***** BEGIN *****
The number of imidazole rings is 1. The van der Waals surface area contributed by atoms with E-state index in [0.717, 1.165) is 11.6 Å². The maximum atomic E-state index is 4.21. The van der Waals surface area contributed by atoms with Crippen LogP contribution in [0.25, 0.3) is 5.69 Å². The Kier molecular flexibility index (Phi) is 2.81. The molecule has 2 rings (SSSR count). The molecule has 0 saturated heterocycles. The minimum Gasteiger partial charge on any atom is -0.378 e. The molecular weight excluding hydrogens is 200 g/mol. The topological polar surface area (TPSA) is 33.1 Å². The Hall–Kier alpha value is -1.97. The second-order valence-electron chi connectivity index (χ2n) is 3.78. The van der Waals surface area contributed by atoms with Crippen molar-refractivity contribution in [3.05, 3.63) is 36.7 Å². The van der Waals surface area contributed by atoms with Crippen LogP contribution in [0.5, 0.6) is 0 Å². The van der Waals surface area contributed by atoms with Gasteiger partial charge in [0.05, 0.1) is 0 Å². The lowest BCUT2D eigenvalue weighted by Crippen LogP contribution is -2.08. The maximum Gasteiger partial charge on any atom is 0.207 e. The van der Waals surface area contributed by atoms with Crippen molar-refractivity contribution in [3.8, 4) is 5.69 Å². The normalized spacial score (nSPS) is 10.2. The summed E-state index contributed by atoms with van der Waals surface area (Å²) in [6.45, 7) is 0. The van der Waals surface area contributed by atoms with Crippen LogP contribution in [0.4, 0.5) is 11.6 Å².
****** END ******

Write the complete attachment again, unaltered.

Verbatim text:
The number of imidazole rings is 1. The van der Waals surface area contributed by atoms with E-state index in [0.717, 1.165) is 11.6 Å². The maximum atomic E-state index is 4.21. The van der Waals surface area contributed by atoms with Crippen LogP contribution in [0.25, 0.3) is 5.69 Å². The Kier molecular flexibility index (Phi) is 2.81. The molecule has 2 rings (SSSR count). The molecule has 0 saturated heterocycles. The minimum Gasteiger partial charge on any atom is -0.378 e. The molecular weight excluding hydrogens is 200 g/mol. The topological polar surface area (TPSA) is 33.1 Å². The Hall–Kier alpha value is -1.97. The second-order valence-electron chi connectivity index (χ2n) is 3.78. The van der Waals surface area contributed by atoms with Crippen molar-refractivity contribution in [3.05, 3.63) is 36.7 Å². The van der Waals surface area contributed by atoms with Crippen LogP contribution in [0.5, 0.6) is 0 Å². The van der Waals surface area contributed by atoms with Gasteiger partial charge in [0.05, 0.1) is 0 Å². The lowest BCUT2D eigenvalue weighted by Crippen LogP contribution is -2.08. The maximum Gasteiger partial charge on any atom is 0.207 e. The van der Waals surface area contributed by atoms with Crippen molar-refractivity contribution in [3.8, 4) is 5.69 Å². The normalized spacial score (nSPS) is 10.2. The summed E-state index contributed by atoms with van der Waals surface area (Å²) in [6.45, 7) is 0. The van der Waals surface area contributed by atoms with Crippen LogP contribution in [0.4, 0.5) is 11.6 Å².